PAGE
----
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the church gates is the old hall, taken notice of one hundred and fifty years ago by drunken Barnaby, in his Itinerary. It is still an inn, and no doubt keeps up its ancient character.
Veni Lonsdale, ubi cernam,
I came to Lonsdale, were I staidOn our entrance into the church-yard we were struck with the neatness and elegance of the vicarage house, which faced us. The pleasant garden adjoining, ornamented with a neat octagonal summer-house, commanding one of the most delightful prospects of nature, must render this sweet retreat a happy abode to the worthy vicar.
We walked through the church-yard, which is large and spacious, along the margin of a high and steep bank, to neat white mansion-house full in view, somewhat above half a mile distant, called Underley. The prospect was of the most amusing kind. At the foot of the steep bank on which we walked, being about forty or fifty yards perpendicular, glided the large pellucid river Lune, amongst the rocks and pebbles, which amused the ear, whilst the eye was entertained itself with a vast variety of agreeable objects. A transparent sheet of still water, about half a mile in length, lay stretched out before us; at the high end of it was a grotesque range of impending rocks of red stone, about thirty yards in perpendicular height, which had an excellent effect in the scene, both by their colour and situation. We were told,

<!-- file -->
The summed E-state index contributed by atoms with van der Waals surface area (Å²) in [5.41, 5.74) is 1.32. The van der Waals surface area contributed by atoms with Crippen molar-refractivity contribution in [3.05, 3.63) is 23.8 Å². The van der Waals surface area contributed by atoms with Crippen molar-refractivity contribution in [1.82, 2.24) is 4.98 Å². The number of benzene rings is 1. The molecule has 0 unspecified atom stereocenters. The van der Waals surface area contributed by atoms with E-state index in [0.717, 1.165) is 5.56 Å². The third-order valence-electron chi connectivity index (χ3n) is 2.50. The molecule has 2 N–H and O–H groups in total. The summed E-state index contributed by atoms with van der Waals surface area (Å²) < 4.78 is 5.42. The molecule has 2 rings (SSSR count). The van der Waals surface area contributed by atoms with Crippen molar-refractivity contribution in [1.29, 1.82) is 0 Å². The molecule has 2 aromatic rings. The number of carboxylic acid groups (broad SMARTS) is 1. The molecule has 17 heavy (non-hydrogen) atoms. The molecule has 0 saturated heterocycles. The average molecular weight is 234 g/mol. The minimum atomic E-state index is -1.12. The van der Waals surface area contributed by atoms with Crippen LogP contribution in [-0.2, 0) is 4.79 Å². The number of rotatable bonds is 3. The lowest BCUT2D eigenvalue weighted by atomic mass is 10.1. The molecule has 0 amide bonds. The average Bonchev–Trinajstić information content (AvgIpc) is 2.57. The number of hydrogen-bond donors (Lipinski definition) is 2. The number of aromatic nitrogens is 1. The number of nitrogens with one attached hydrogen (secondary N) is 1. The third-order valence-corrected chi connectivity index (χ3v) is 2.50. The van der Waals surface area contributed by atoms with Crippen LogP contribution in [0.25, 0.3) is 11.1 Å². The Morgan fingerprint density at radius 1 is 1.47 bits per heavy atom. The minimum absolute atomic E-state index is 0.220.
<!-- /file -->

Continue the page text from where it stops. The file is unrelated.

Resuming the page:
|-- (inn, Kirkby Lonsdale)|
|-- Kirkby Lonsdale|
|-- Lune, River|
|-- "Underley" -- Underley Hall|
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